What does Abbott’s spill tell us about today’s media environment?

by Rebecca Thurlow, 15 September 2015

In his final speech as Prime Minister of Australia Tony Abbott noted how much the nature of politics had changed in the past decade.

“We have more polls and more commentary than ever before. Mostly sour, bitter, character assassination. Poll-driven panic has produced a revolving-door prime ministership which can’t be good for our country. And a febrile media culture has developed that rewards treachery.”

So what has changed so much in the past decade?

In my view, the five key trends having the most impact on news today are:

1. The changing pace of news

The rise of the 24/7 news cycle with demand for online content and round the clock access to news has changed the way companies and politicians deal with the media. Politicians now have a morning message, an afternoon message and an evening message. The agenda is moving so quickly that there is no longer time to have proper and thoughtful debates on key topics. A key criticism of Abbott was his use of slogans – such as ‘stop the boats’, ‘great big tax’ – which played into the frantic 24/7 news cycle.

2. The increasing use of commentary as news

As Abbott mentioned in his speech, there is more commentary than ever before. The demands of the 24/7 news cycle has led to the rise of the use of commentary instead of news. Paywalls have put up barriers to news websites for some people and instead they access their news on free websites. Readership numbers are decreasing; fewer people are watching the news on television which has impacted advertising rates, classifieds and more importantly, the number of gainfully employed journalists. The result of which is more space to fill with the changing news cycle, but fewer journalists to fill it.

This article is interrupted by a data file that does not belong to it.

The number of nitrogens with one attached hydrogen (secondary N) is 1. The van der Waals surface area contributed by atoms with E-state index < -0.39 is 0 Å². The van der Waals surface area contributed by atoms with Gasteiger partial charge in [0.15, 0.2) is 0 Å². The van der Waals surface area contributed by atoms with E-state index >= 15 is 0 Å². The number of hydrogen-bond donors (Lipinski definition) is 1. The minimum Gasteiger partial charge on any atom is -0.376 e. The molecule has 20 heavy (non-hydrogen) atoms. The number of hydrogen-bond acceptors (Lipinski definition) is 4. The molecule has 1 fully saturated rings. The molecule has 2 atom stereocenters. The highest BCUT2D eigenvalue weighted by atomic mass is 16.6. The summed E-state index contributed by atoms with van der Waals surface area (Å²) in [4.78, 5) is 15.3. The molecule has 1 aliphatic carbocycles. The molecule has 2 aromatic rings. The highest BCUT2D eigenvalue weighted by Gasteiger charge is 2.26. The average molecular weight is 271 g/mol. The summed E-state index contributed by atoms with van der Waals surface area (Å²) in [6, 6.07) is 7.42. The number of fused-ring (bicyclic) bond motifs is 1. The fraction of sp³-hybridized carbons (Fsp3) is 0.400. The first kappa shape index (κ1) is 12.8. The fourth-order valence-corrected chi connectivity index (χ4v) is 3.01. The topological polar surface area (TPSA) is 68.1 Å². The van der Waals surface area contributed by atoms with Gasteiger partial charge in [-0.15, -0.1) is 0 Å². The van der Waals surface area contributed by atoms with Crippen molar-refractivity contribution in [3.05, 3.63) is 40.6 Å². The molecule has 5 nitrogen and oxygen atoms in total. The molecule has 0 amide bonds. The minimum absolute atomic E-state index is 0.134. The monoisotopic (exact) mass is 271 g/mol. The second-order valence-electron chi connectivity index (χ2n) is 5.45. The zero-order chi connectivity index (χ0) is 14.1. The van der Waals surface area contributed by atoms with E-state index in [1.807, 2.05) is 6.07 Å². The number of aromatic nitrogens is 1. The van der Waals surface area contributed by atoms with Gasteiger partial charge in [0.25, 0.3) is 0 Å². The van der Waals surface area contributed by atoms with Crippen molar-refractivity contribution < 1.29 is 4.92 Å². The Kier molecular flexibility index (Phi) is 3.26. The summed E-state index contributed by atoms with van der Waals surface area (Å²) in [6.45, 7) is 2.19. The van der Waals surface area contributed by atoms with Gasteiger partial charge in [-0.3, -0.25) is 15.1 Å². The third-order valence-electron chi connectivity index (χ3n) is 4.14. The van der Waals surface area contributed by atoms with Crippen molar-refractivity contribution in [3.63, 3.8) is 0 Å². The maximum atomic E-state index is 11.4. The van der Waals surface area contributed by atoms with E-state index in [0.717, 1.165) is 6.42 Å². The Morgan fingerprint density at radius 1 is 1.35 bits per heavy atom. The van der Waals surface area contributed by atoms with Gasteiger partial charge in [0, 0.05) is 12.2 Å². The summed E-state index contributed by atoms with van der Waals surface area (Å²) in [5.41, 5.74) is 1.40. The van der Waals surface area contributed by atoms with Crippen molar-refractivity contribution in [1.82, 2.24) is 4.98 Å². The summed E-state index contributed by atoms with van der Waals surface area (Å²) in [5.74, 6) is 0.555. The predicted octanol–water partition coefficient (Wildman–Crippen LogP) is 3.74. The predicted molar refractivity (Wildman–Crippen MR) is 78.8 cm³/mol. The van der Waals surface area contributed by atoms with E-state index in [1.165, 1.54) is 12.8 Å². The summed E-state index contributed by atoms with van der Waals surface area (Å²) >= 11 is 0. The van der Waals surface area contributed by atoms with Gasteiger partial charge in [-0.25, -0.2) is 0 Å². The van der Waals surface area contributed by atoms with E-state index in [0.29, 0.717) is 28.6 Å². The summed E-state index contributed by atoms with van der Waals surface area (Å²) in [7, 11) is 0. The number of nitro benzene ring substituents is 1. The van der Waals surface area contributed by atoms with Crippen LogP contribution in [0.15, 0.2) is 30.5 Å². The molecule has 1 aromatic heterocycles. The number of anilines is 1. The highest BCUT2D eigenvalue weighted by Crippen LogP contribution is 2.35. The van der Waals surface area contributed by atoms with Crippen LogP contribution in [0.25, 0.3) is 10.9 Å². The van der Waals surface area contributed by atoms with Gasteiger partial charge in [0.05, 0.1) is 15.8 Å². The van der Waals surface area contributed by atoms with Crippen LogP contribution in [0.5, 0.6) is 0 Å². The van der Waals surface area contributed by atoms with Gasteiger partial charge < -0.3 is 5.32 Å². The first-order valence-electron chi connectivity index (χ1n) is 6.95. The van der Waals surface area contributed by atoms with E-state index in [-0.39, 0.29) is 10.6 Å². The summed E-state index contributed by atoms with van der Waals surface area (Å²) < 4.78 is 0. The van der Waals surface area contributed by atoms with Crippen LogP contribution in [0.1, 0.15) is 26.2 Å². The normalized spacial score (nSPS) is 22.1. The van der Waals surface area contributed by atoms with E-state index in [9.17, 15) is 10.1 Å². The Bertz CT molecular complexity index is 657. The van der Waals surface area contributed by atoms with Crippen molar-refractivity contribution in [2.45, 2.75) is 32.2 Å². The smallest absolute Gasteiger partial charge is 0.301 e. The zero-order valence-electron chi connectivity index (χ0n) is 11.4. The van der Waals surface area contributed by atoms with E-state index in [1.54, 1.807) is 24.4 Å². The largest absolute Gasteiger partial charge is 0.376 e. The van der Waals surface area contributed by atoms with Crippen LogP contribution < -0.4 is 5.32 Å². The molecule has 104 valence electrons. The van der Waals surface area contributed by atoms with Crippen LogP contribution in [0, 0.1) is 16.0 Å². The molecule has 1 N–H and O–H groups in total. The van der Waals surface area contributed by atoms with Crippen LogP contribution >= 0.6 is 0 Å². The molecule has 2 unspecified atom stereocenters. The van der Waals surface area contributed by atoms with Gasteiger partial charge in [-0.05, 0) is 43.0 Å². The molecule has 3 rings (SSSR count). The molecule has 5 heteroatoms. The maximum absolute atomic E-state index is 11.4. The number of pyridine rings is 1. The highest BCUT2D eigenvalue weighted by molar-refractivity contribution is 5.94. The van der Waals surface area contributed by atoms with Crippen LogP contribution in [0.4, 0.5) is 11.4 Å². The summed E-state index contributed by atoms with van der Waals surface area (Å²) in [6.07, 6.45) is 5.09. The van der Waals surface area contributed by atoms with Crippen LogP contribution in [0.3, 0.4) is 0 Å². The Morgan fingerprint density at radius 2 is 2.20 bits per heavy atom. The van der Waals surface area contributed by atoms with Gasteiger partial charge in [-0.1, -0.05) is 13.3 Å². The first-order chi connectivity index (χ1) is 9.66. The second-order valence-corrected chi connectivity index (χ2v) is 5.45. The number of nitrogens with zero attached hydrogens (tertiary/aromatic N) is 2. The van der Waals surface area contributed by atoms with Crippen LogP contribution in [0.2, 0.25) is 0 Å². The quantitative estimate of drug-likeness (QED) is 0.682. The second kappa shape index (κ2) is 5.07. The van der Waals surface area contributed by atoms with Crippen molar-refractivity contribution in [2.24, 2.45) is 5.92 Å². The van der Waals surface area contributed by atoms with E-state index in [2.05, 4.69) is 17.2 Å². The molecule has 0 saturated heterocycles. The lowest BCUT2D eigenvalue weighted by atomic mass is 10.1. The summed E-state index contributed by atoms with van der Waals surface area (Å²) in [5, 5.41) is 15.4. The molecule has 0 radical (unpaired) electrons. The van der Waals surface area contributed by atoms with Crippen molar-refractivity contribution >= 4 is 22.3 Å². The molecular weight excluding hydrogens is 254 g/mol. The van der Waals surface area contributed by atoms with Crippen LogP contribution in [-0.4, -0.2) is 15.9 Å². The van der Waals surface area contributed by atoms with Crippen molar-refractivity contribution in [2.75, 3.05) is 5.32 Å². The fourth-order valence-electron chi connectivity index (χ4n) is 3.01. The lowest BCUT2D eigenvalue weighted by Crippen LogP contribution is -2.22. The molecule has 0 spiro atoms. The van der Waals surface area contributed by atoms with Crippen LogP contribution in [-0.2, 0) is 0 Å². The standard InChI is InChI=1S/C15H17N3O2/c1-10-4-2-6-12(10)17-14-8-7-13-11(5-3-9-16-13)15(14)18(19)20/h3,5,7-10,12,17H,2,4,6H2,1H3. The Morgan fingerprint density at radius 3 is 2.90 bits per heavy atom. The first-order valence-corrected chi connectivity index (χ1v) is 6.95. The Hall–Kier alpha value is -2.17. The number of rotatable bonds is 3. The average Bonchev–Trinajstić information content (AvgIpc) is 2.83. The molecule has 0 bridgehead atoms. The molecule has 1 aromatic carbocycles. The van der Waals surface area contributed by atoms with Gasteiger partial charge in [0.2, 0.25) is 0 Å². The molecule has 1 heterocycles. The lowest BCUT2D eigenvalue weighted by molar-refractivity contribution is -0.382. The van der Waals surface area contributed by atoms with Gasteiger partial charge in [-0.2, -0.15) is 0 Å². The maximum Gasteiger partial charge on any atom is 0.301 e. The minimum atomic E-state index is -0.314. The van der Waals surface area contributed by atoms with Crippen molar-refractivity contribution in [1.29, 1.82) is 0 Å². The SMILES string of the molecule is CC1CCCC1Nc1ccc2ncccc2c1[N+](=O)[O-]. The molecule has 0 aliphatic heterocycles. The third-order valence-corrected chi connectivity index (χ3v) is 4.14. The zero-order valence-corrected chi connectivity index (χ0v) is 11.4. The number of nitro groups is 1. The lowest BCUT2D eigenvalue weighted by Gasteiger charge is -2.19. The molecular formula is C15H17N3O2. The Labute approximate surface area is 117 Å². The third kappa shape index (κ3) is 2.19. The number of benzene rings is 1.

3. The rise of ‘brand journalism’

As media outlets shrink and brands become publishers, there has been a trend towards content hubs and digital newsrooms. For example, ANZ BlueNotes, launched in 2014, is one of the most advanced content publishing hubs in Australian business, bringing together content from BlueNotes journalists/editors, ANZ columnists and external contributors. Key to the success of ‘brand journalism’ is an emphasis on the value of the journalism, not on the brand.

4. Socially-driven news

If searching for news was the most important development of the last decade, sharing news may be among the most important of the next. One in three of all mobile internet minutes in Australia are spent on Twitter, Facebook, Instagram or WhatsApp. Social media users are increasingly sharing news stories, images and videos in addition to discussing news issue or events. Additionally, some users are also covering the news themselves, by posting photos or videos of news events.

5. Headline-driven news

Last year, BuzzFeed editor-in-chief Ben Smith dismissed luring the reader in with clickbait, noting that “you can trick someone to click, but you can’t trick someone to share”. Instead, the trend is now to create a headline that describes promising content and delivers on that promise, called the curiosity gap. The curiosity gap is the space between what we know and what we want or even need to know.

In his speech Abbott also requested that: “If there’s one piece of advice I can give to the media, it’s this: refuse to print self-serving claims that the person making them won’t put his or her name to. Refuse to connive at dishonour by acting as the assassin’s knife.”

I think we all have a role to play in what the future of media will look like.

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